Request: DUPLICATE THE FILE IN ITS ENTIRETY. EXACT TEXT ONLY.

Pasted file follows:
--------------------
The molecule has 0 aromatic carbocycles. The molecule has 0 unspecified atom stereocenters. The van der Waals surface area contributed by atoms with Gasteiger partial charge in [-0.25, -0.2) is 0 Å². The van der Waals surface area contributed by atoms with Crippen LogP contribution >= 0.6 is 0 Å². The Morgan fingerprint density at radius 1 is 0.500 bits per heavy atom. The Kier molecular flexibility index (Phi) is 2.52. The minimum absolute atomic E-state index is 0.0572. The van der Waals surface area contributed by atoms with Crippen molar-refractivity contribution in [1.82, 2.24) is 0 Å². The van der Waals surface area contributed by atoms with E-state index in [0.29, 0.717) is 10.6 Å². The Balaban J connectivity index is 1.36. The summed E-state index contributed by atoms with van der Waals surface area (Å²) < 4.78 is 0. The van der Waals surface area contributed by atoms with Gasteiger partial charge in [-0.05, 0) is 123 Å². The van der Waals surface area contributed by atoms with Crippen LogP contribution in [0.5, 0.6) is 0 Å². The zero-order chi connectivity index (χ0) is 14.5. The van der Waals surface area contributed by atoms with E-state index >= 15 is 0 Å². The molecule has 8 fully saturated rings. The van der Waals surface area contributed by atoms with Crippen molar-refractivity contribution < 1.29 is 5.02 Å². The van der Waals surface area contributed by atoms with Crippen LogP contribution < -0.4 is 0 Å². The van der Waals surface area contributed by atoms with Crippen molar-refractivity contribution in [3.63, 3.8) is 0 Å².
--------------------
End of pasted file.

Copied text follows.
The molecule has 0 aromatic carbocycles. The molecule has 0 unspecified atom stereocenters. The van der Waals surface area contributed by atoms with Gasteiger partial charge in [-0.25, -0.2) is 0 Å². The van der Waals surface area contributed by atoms with Crippen LogP contribution >= 0.6 is 0 Å². The Morgan fingerprint density at radius 1 is 0.500 bits per heavy atom. The Kier molecular flexibility index (Phi) is 2.52. The minimum absolute atomic E-state index is 0.0572. The van der Waals surface area contributed by atoms with Crippen molar-refractivity contribution in [1.82, 2.24) is 0 Å². The van der Waals surface area contributed by atoms with E-state index in [0.29, 0.717) is 10.6 Å². The Balaban J connectivity index is 1.36. The summed E-state index contributed by atoms with van der Waals surface area (Å²) < 4.78 is 0. The van der Waals surface area contributed by atoms with Gasteiger partial charge in [-0.05, 0) is 123 Å². The van der Waals surface area contributed by atoms with Crippen LogP contribution in [0.5, 0.6) is 0 Å². The zero-order chi connectivity index (χ0) is 14.5. The van der Waals surface area contributed by atoms with E-state index >= 15 is 0 Å². The molecule has 8 fully saturated rings. The van der Waals surface area contributed by atoms with Crippen molar-refractivity contribution < 1.29 is 5.02 Å². The van der Waals surface area contributed by atoms with Crippen LogP contribution < -0.4 is 0 Å². The van der Waals surface area contributed by atoms with Crippen molar-refractivity contribution in [3.63, 3.8) is 0 Å².